“One of the more serious symptoms is sudden weight loss. Unexplained and involuntary weight loss that is not based on calorie restrictions. This is a symptom that can possibly point you towards a diagnosis,” Dr. Tan explained.

Early-stage Diabetes Presents No Symptoms

Most patients with early-stage diabetes present no symptoms. However, a blood test with a GP or family physician can easily determine that.

Sharing in detail how numbers help doctors and specialists like him diagnose diabetes, Dr. Tan shared: “When a normal adult is fasting, the blood sugar level should be below 6.1 mmol/L. If the blood sugar level before eating is above 7 mmol/L, that could signify diabetes. If the blood sugar level is measured 2 hours after eating, 7.8 mmol/L and below indicates a normal response. If it is above 11.1 mmnol/L, that may also signify diabetes.”

Medical Advances in Diabetes Treatment

With the advancement of medicine, there are now more options to treat diabetes. Compared to the the ‘80s or ‘90s, there were only basic treatments like insulin shots and medicine such as metformin to control the blood sugar level in our body. Treatment options were basic.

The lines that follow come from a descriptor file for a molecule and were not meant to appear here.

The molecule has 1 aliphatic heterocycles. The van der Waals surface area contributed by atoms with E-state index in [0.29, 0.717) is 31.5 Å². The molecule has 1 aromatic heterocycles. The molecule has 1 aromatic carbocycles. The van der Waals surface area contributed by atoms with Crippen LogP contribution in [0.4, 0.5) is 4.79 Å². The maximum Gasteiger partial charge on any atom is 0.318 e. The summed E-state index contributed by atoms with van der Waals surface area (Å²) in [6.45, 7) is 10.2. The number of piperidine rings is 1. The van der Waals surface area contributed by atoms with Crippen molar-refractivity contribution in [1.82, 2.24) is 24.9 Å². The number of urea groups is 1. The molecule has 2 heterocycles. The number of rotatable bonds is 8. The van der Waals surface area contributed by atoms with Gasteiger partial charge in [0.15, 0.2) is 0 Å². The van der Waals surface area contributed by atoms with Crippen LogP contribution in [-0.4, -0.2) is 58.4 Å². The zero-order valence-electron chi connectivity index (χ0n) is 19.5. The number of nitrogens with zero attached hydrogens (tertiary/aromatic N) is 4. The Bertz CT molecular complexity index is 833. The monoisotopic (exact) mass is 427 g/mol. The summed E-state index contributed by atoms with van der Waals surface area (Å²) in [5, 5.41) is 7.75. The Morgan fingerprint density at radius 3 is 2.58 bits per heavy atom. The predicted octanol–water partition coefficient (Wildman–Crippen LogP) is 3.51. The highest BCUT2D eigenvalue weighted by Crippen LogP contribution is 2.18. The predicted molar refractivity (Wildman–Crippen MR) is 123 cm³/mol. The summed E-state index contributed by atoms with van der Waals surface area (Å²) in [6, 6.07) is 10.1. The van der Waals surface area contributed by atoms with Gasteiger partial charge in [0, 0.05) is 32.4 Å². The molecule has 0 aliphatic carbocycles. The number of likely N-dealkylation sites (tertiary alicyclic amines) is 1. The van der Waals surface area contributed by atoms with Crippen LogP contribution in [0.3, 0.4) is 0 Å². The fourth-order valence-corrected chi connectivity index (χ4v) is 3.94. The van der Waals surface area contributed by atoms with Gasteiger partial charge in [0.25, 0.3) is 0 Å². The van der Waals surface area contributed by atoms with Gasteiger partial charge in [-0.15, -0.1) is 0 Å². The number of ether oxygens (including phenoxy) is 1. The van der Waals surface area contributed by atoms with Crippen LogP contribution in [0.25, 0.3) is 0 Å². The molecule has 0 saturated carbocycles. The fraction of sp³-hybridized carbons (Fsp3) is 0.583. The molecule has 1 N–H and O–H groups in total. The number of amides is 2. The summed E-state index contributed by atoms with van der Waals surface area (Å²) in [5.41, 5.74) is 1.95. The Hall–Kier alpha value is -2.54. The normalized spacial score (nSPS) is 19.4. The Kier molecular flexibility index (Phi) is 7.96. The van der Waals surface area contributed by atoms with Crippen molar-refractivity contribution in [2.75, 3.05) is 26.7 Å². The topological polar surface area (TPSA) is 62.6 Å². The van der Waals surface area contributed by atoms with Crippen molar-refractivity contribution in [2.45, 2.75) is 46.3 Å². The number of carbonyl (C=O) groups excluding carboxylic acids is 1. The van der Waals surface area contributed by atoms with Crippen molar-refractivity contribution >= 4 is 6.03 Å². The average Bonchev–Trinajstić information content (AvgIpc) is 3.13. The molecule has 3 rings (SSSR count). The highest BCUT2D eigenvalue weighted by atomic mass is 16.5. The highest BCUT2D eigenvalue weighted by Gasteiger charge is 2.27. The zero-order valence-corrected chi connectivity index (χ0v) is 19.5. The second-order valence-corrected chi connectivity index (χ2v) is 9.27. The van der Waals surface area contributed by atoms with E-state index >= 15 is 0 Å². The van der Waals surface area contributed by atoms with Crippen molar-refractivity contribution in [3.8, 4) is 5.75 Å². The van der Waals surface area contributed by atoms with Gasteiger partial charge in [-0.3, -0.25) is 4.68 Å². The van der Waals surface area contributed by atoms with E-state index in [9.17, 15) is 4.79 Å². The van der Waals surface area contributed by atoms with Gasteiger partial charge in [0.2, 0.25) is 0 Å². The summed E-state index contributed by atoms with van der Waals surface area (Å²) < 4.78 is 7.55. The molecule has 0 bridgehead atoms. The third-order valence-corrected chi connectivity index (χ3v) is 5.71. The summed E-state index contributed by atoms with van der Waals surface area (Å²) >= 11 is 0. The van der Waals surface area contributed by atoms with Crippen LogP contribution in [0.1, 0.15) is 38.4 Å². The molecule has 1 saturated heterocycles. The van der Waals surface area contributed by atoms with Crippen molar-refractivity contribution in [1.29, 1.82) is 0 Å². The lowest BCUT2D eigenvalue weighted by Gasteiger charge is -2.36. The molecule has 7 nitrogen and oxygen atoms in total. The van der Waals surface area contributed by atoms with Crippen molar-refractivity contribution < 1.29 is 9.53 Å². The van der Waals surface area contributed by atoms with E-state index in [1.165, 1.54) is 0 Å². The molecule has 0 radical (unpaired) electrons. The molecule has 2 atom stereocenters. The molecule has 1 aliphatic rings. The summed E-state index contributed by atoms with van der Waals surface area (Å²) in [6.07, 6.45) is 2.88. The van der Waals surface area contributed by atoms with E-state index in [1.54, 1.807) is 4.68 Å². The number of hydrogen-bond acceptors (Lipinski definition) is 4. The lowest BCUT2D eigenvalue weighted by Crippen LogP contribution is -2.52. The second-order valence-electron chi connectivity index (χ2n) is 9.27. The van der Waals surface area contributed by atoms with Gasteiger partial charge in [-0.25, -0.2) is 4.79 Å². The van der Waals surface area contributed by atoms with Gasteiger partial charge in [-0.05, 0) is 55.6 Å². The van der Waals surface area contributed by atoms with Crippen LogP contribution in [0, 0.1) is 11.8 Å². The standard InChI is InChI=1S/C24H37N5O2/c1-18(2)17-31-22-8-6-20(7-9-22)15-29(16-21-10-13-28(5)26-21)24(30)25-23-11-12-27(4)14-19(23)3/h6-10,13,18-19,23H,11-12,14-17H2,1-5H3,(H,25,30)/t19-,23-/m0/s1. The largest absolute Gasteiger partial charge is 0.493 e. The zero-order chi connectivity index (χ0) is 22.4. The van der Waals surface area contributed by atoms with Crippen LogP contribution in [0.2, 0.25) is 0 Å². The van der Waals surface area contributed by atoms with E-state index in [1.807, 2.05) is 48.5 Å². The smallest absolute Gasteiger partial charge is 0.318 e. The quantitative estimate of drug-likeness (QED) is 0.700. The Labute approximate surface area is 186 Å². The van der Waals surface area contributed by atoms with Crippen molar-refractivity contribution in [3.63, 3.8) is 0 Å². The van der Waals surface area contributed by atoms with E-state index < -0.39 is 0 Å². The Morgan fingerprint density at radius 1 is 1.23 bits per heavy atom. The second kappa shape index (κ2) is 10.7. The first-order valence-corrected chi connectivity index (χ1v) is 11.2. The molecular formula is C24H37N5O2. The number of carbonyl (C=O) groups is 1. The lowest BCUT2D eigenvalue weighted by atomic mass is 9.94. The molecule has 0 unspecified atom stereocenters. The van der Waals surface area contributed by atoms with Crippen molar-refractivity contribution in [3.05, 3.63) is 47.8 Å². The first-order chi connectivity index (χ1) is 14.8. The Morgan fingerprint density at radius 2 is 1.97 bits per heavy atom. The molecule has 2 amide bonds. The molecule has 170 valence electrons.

“Today, there are many breakthroughs in research and we have found many ways to help patients manage diabetes. There are new solutions and pills for patients to get rid of excess sugar through the urine; pills to help patients regulate their appetite and pills that can send signals to the pancreas more; and the list goes on. There is a lot more options now for doctors to help patients with diabetes and this is great,” Dr. Tan shared. 

“I think this is great because there is no one method that works for all. I think we need to find the right solution for the right patient,” Dr. Tan reflected.

Lifestyle Tips on Managing Diabetes

When asked for tips on preventing and managing diabetes, Dr. Tan started off by sharing about the importance of eating in moderation and exercise. Group exercises are great as the company can often encourage one another to keep up with the exercises however it is not advisable now with COVID-19 lingering around.